Norwegian health data is referred to as a gold mine for research and medical quality improvement. However, complicated regulations, many managers and cumbersome access processes make it time-consuming and difficult to access the health data.
What if we, by making a joint application process, could improve collaboration cross actors in the research sector?
Together with The Directorate for e-Health we created a gathering point for everyone who works with health data. The service provides a good overview of what data is available, what they can be used for and how to access it. This has changed the way the health research sector works together and created new arenas across organizations.
Today, all health registries have separate application forms. The project’s goal was to simplify the application process and increase the application quality by creating a common application form so that researchers only need to apply in one place. With the goal of including over 200 registers with different missions, forms and ways of evaluating applications, the challenge was to agree on a common application form and a new work process that allows the applicant to apply for multiple registers in one place.
Through collaboration and insight sharing across the Directorate, end-users and health registries, we made it possible for the actors to co-create a process everyone was happy with. We used user testing as an approach to frequently validate user needs and highlight the progress of those involved. The result is a comprehensive solution that not only provides the user with a simpler and better experience of filling out large and complex applications, but also helps registry managers and case managers to get more complete applications faster and to process them in a whole new way. This contributes to increased interaction and communication between the various players.
The value of design-led transformation
The Directorate for e-Health has as a social mission to create a simpler health system in Norway, and therefore initiated a project to make it easier for researchers to access health data.
Our design framework emphasizes a user-centered, holistic approach with fast iterations and trials. With a multidisciplinary team of developers and testers from Capgemini, we were able to create a service that delivered on both user needs and experience, solved organizations’ challenges and handled technical constraints.
An extensive insights phase was crucial to uncover the challenges that needed to be addressed. Although the scope of the project was only a specific part of the application process, we chose to map the entire user journey and interactions with the actors.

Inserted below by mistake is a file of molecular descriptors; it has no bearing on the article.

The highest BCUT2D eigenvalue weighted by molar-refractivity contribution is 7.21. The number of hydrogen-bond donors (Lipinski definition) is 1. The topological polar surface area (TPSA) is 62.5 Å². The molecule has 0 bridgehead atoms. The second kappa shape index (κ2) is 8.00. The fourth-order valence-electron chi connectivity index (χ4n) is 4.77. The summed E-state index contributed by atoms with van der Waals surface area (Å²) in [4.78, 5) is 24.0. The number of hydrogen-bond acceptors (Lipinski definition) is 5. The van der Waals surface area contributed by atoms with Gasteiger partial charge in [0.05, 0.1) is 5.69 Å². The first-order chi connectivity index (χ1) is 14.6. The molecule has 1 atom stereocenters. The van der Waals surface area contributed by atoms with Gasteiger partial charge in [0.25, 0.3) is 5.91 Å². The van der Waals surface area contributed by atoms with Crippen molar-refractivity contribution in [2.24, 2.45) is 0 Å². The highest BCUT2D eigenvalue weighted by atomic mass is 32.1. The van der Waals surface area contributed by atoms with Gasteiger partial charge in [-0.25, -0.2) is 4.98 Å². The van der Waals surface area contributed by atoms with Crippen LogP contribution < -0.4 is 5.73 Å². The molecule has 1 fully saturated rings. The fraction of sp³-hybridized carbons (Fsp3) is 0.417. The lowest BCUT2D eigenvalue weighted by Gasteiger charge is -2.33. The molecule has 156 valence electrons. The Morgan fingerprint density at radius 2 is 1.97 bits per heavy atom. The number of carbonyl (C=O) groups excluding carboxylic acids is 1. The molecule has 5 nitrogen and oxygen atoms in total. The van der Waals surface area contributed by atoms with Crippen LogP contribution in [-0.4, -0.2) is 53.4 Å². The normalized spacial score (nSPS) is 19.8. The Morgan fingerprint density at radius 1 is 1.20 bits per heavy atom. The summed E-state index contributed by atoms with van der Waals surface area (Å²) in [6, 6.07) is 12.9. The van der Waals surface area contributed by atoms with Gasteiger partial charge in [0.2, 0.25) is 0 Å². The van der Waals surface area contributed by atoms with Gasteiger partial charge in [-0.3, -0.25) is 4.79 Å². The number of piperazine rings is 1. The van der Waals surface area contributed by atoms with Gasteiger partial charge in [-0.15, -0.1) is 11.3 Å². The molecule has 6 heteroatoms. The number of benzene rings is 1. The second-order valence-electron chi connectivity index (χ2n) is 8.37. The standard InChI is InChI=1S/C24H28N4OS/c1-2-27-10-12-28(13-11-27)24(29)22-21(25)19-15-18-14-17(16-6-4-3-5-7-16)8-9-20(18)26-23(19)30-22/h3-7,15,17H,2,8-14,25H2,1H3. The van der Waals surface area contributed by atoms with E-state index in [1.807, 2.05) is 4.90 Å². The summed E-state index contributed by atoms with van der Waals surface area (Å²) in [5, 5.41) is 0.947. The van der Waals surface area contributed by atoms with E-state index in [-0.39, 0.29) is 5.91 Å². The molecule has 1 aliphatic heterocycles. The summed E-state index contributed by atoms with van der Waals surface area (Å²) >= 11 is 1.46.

A need for guidance throughout the application process
By mapping the entire application process, from applicants exploring to receiving health data, we discovered that users needed a step-by-step guide describing the entire process with necessary contact points with all involved, not just healthdata.no.
Because of the complexity and number of actors the applicants must relate to, they often ended up in a loop where they were sent back and forth between several actors. We discovered that the root cause was ambiguity about the level of detail that the different actors needed, and that no one really took responsibility for the overall experience.
By observing and talking to researchers, we gained insight into the challenges they faced in the process of accessing health data. This enabled us to understand how we could create the most value for the users. Most of the forms for the different registry managers asked for the same in a slightly different way, which led to a lot of duplication for the users.
An iterative approach
Through many rounds of prototyping, user testing and different versions of the design, we continuously refined the solution, so that we were constantly creating greater and greater value for researchers, the Directorate of e-health and registry managers.
It was crucial that the registers themselves wanted to use the new service, and to ensure this we chose to start with the four largest registry managers, who also had the most comprehensive forms. A lot of work went into defining one set of fields that covered the needs of the largest registry managers and at the same time reducing the number of fields to only what was absolutely necessary to process the application.
A holistic approach
We created an action catalog with ideas on how to meet users’ needs and ranked the ideas according to their importance. This gave us and the customer the opportunity to plan different phases in the project and to always have the users’ needs as a guideline.
To ensure a holistic and recognizable expression, we spent time developing the visual identity and creating a clear design system for helsedata.no. We defined guiding principles for language and appearance, changed the information architecture to suit the new needs of the site, and created new icon sets and illustrations.
Continuing the journey
The new application was thoroughly tested and successfully launched in January 2020, including 47 data registers, with good feedback from researchers and we continue the work of further developing the service experience in order to reach our goal of better health in Norway.